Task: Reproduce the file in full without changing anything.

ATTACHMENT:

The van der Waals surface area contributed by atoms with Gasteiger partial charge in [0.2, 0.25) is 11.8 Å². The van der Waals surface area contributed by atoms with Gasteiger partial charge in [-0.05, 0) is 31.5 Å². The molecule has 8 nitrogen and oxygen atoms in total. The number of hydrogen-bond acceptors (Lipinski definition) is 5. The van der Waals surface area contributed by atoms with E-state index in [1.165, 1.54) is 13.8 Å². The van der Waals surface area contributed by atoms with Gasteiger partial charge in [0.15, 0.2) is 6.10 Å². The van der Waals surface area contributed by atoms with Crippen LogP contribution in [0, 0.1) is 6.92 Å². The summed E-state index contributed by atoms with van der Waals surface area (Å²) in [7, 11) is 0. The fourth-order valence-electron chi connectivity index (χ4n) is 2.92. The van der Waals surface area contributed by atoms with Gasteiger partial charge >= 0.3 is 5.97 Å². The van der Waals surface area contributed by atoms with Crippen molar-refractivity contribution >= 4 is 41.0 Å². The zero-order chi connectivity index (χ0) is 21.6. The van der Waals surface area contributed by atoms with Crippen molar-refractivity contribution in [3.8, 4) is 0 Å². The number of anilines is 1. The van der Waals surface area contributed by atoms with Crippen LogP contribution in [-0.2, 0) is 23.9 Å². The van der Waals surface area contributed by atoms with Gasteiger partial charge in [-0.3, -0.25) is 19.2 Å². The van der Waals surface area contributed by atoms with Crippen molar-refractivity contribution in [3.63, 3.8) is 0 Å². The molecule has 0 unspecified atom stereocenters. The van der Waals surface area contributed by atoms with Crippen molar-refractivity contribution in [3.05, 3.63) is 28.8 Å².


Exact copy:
The van der Waals surface area contributed by atoms with Gasteiger partial charge in [0.2, 0.25) is 11.8 Å². The van der Waals surface area contributed by atoms with Gasteiger partial charge in [-0.05, 0) is 31.5 Å². The molecule has 8 nitrogen and oxygen atoms in total. The number of hydrogen-bond acceptors (Lipinski definition) is 5. The van der Waals surface area contributed by atoms with E-state index in [1.165, 1.54) is 13.8 Å². The van der Waals surface area contributed by atoms with Gasteiger partial charge in [0.15, 0.2) is 6.10 Å². The van der Waals surface area contributed by atoms with Crippen LogP contribution in [0, 0.1) is 6.92 Å². The summed E-state index contributed by atoms with van der Waals surface area (Å²) in [7, 11) is 0. The fourth-order valence-electron chi connectivity index (χ4n) is 2.92. The van der Waals surface area contributed by atoms with Gasteiger partial charge >= 0.3 is 5.97 Å². The van der Waals surface area contributed by atoms with Crippen molar-refractivity contribution >= 4 is 41.0 Å². The zero-order chi connectivity index (χ0) is 21.6. The van der Waals surface area contributed by atoms with Crippen molar-refractivity contribution in [3.8, 4) is 0 Å². The number of anilines is 1. The van der Waals surface area contributed by atoms with Crippen LogP contribution in [-0.2, 0) is 23.9 Å². The van der Waals surface area contributed by atoms with Gasteiger partial charge in [-0.3, -0.25) is 19.2 Å². The van der Waals surface area contributed by atoms with Crippen molar-refractivity contribution in [3.63, 3.8) is 0 Å². The molecule has 0 unspecified atom stereocenters. The van der Waals surface area contributed by atoms with Crippen molar-refractivity contribution in [3.05, 3.63) is 28.8 Å².